Peter and Paul fortress was one of the first buildings in St. Petersburg. It never saw a battle, but instead became a political prison for Peter’s the Great son and others. It was build on a small island on Neva delta. So it’s beautiful either to look at it from one of the main bridges or get inside and check one of the many museums. By the fortress you can see a long sandy beach and enjoy sunbathes during the sunny days, and the locals enjoy spending time by getting a tan here.
The magnificent Hermitage Museum was a residence for many Romanovs. You probably wondered how does one of the best European art museums look like. It still has hundred of halls covered with red carpets and decorated with sculptures and wood carvings painted in gold. The palace interior remain the same preserved till the present days and now is open to visitors. But save some time for it, because as being one of the main attractions at the city it takes time not only by standing in long line, but also to actually go over all exhibitions.
You will be amazed the minute you step into the grandiose Palace Square. It can be filled with hundreds of street sweepers and you’ll still find enough place to meditate.
You can enjoy one of the greatest views of St. Petersburg from the top St. Isaac’s Cathedral. It is fourth largest cathedral in the world and it has a gilded dome covered in 100 kilograms of pure gold. St. Isaac’s cathedral is ranked as number one in the world for the richness of its interior decoration. So you won’t miss a thing by visiting it.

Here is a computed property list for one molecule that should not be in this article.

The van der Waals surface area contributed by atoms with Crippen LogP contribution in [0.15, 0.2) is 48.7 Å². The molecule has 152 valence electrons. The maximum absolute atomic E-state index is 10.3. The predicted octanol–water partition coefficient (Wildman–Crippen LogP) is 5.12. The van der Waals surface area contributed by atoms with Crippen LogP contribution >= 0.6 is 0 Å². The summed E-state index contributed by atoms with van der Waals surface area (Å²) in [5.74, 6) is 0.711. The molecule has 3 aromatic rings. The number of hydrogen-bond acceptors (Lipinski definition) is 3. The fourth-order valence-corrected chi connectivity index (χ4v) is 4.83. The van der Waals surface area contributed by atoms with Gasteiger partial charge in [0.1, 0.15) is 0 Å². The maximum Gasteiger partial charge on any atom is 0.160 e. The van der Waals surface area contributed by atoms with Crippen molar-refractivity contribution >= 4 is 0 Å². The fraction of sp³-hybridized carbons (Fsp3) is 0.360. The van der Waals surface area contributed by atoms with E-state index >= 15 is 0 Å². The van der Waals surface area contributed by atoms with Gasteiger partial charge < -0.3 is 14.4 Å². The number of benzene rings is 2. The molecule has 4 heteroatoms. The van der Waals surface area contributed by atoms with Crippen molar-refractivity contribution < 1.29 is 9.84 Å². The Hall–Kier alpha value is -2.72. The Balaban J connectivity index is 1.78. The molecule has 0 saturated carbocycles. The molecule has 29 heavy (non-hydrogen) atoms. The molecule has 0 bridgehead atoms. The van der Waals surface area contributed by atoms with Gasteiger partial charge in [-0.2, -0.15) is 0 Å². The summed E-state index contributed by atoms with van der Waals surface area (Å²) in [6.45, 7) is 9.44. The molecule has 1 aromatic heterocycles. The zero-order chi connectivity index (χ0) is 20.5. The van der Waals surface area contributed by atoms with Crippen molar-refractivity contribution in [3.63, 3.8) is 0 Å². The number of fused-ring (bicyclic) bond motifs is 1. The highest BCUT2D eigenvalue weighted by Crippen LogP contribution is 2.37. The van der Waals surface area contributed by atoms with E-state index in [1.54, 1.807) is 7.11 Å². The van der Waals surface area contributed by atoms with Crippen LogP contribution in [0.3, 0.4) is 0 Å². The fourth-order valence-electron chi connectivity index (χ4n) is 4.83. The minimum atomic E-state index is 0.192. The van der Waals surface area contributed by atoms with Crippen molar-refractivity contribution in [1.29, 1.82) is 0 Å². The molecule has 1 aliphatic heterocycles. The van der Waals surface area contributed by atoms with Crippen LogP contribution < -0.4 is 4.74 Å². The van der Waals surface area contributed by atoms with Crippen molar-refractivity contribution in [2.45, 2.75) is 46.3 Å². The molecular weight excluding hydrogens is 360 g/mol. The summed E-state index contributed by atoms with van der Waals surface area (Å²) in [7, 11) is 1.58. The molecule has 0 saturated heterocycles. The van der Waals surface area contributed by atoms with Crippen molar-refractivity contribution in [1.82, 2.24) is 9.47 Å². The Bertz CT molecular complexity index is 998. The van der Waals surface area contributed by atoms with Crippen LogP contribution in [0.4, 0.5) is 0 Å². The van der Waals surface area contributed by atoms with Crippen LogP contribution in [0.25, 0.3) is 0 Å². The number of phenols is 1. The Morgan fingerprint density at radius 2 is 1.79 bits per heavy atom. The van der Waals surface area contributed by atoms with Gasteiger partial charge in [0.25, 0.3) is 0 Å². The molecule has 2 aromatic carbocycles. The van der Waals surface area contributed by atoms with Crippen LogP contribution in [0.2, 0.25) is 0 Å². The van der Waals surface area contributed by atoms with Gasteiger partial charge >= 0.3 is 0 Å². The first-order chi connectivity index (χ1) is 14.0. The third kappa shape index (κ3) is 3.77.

One of the most wonderful and famous cathedrals of the city is Savior on the Spilled Blood. It was build to mark the tragic death of Alexander II who held a lot of advanced reforms in the country. It takes the same place as Hermitage to be a symbol of St. Petersburg and you have to stand a line to take a picture of it.
The main street of the city – the Nevsky Prospect, was named after the great Neva river. It used to be called “the street of all religions” as churches of different confessions are situated there. We were lucky to see the traditional procession of transfer of the relics in this main street, when crowds of religious people and their leaders walk the Nevsky prospect.
It is the center of the modern life of St. Petersburg so you can find all the restaurants and cafes there (one of our favorite is also there – called Food Market). And enjoy the unforgettable view.
At the evening you can enjoy illuminated panoramic view of St. Petersburg and a sun going down to the Neva river. And take a look at nearby Rostral Columns – victory columns on which the prows (“rostra”) of captured enemy ships were mounted, on holidays such as the City Anniversary, Victory Day and New Year, the columns are topped with seven-meter-high tongues of flame.
Last, but not the least! There are 342 bridges in total in St. Petersburg. So if you are heading out to the city center make sure you have a plan how to get back to your accommodation at night as the drawbridges have opening times and they remain raised overnight.
All words by Eisve Treciakauskaite and all images by Justinas Lekavicius, unless otherwise noted.